My answer wasn't in those words, let alone those wonderful cadences - but they informed my answer. Which beat looking dumb by a long shot.

bthun said...

If you're able to catch the NOVA program on PBS entitled Secrets of the Viking Sword, you might enjoy watching the analysis and recreation of a +ULFBERH+T sword.

l'd elaborate but I'm attempting to type on this iddy biddy android keyboard. T'ain't easy with old eyes and fat fingers...

bthun said...

I checked the WUGA PBS channel schedule and it's on now, @00:00.

Grim said...

No, let's do go back there. It may be the one thing that mattered. You've mocked the Bible when it points to territorial claims, and maybe those claims deserve it. Those claims are claims of ownership given by God, and of power that comes from being chosen.

Not so this. For a damosel, whatever her name -- it is always the right name, for us -- for her we live and die, not in ownership, but in service. You have said yourself that you learned something critical from the myth.

Here's the clip you cite.

But that little clip, for all the good it did you, is a small part of a great thing.

Grim said...


I've heard much of this program from my ARMA group. But here at the Hall we have no television, not even public television, to which we might appeal.

Joseph W. said...

Yes, but Monica, the daughter of Bernard, did not give birth to any knights, bastard or otherwise. And WJC would by no means live and die for her.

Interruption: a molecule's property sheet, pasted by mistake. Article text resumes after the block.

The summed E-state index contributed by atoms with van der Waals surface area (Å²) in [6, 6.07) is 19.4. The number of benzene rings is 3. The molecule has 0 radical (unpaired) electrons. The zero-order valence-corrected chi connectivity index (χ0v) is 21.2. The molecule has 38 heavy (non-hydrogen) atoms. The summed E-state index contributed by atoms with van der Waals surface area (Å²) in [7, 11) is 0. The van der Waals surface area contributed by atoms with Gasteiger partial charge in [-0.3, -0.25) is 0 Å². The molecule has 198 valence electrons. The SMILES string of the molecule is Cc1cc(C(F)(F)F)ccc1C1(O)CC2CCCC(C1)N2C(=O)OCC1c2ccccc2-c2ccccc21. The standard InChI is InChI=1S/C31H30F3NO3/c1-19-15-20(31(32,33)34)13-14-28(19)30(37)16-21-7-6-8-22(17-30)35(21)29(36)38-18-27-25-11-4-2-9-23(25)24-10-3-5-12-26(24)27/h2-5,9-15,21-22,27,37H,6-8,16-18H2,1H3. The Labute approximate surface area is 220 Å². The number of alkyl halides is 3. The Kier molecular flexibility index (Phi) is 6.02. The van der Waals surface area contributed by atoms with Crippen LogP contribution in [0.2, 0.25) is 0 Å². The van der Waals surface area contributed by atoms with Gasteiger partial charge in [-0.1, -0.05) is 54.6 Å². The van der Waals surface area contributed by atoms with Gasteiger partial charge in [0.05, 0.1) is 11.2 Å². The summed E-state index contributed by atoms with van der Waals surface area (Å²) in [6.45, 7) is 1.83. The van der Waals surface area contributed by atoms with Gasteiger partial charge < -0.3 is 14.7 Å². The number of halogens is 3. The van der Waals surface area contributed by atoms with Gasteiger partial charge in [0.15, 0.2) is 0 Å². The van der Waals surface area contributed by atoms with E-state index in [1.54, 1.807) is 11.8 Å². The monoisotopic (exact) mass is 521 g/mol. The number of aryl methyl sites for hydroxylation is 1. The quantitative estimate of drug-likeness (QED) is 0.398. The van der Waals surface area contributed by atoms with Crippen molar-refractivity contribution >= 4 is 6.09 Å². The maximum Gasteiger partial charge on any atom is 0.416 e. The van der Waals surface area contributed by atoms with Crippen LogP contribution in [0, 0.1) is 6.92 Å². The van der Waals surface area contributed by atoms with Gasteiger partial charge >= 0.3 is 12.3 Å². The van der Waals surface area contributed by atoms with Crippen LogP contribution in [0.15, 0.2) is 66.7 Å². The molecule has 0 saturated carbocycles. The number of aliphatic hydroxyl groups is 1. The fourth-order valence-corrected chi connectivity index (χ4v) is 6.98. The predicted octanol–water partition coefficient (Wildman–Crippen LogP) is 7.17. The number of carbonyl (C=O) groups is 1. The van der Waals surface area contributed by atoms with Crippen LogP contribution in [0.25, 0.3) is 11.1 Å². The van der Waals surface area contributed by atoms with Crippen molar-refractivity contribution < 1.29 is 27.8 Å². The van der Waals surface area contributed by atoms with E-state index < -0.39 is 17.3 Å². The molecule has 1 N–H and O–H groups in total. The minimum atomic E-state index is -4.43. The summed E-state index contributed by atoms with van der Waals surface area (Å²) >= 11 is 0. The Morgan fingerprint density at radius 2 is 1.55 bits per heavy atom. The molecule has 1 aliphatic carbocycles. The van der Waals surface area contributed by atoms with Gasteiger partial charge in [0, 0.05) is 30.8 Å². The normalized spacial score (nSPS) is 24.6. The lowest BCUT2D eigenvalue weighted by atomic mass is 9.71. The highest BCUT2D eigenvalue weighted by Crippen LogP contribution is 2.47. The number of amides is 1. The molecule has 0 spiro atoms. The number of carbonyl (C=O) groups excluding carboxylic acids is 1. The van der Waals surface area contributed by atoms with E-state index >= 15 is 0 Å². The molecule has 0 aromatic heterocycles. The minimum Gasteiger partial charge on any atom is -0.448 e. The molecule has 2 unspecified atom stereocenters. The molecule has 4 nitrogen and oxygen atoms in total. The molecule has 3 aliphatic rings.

I quite agree with what you say about the film; in fact, that script was wonderful from beginning to end, and full of delicious lines well executed.

One thing it does well is to cast the legend in moral terms its audience can appreciate now. Arthur may be king because of who his parents were, and may inherit the land by right in the way of primogeniture -- but his purpose is to bring peace and security to the people. Excalibur is his tool "to unite all men, not to serve the vanity of a single man" - and when he forgets that and acts to the contrary, he loses it and must have it restored.

douglas said...

Grim, Secrets of the Viking Sword is available online.

Daniel said...

Grim said...


I see, you mean that Monica. Clinton, though, needed the lesson more than any one. His sin was that he treated her like she was a light matter. One of the crucial things that the Arthurian stories gets right is that encounters with women never are.

Douglas & Daniel:

Thank you, gentlemen.

Joseph W. said...

Well, yeah, since you were comparing King Arthur to Presidents...that side of his personality brings just one name to mind from modern times anyway.

'course now you've made me think of the "Excalibur broken" scene with WJC forced to confront his own vanity, with his "sword" broken, and having to convince the Lady of the Lake to restore it and hold it up with both hands...

I was right the first time. Let's really don't go there.

Grim said...

Well, if by "there" you mean the place where we make a mockery of our traditions, Monty-Python style, I certainly agree that we shouldn't. If you mean the place where we hold ourselves up to the old standards, and see if we might improve a bit by taking things like love and honor and truth more seriously than we do, I can't agree.